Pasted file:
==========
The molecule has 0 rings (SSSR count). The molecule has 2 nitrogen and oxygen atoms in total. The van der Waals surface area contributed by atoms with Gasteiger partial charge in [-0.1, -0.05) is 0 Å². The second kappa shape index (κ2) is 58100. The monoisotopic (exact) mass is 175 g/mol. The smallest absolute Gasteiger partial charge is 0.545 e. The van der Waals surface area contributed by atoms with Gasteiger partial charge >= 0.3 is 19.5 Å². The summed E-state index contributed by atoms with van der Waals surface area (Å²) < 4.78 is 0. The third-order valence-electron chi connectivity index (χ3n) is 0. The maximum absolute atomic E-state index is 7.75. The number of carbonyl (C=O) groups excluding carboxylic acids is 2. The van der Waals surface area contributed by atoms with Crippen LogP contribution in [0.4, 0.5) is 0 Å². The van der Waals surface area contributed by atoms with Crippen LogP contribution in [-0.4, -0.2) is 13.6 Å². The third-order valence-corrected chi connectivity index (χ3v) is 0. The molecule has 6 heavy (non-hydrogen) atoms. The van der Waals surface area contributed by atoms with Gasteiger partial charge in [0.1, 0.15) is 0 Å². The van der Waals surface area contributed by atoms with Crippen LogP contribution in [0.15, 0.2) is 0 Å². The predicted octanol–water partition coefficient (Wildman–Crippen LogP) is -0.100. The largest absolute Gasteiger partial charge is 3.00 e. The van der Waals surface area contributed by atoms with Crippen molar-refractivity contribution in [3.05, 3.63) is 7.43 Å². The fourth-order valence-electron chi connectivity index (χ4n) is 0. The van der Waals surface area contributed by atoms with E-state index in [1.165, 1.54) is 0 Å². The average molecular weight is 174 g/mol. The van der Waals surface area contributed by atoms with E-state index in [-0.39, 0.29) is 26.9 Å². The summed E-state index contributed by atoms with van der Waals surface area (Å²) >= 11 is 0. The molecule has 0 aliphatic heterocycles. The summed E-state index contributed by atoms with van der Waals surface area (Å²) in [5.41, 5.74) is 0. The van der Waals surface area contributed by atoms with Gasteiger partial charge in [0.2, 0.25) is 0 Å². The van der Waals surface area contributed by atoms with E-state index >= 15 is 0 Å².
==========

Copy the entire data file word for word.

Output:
The molecule has 0 rings (SSSR count). The molecule has 2 nitrogen and oxygen atoms in total. The van der Waals surface area contributed by atoms with Gasteiger partial charge in [-0.1, -0.05) is 0 Å². The second kappa shape index (κ2) is 58100. The monoisotopic (exact) mass is 175 g/mol. The smallest absolute Gasteiger partial charge is 0.545 e. The van der Waals surface area contributed by atoms with Gasteiger partial charge >= 0.3 is 19.5 Å². The summed E-state index contributed by atoms with van der Waals surface area (Å²) < 4.78 is 0. The third-order valence-electron chi connectivity index (χ3n) is 0. The maximum absolute atomic E-state index is 7.75. The number of carbonyl (C=O) groups excluding carboxylic acids is 2. The van der Waals surface area contributed by atoms with Crippen LogP contribution in [0.4, 0.5) is 0 Å². The van der Waals surface area contributed by atoms with Crippen LogP contribution in [-0.4, -0.2) is 13.6 Å². The third-order valence-corrected chi connectivity index (χ3v) is 0. The molecule has 6 heavy (non-hydrogen) atoms. The van der Waals surface area contributed by atoms with Gasteiger partial charge in [0.1, 0.15) is 0 Å². The van der Waals surface area contributed by atoms with Crippen LogP contribution in [0.15, 0.2) is 0 Å². The predicted octanol–water partition coefficient (Wildman–Crippen LogP) is -0.100. The largest absolute Gasteiger partial charge is 3.00 e. The van der Waals surface area contributed by atoms with Crippen molar-refractivity contribution in [3.05, 3.63) is 7.43 Å². The fourth-order valence-electron chi connectivity index (χ4n) is 0. The van der Waals surface area contributed by atoms with E-state index in [1.165, 1.54) is 0 Å². The average molecular weight is 174 g/mol. The van der Waals surface area contributed by atoms with E-state index in [-0.39, 0.29) is 26.9 Å². The summed E-state index contributed by atoms with van der Waals surface area (Å²) >= 11 is 0. The molecule has 0 aliphatic heterocycles. The summed E-state index contributed by atoms with van der Waals surface area (Å²) in [5.41, 5.74) is 0. The van der Waals surface area contributed by atoms with Gasteiger partial charge in [0.2, 0.25) is 0 Å². The van der Waals surface area contributed by atoms with E-state index >= 15 is 0 Å².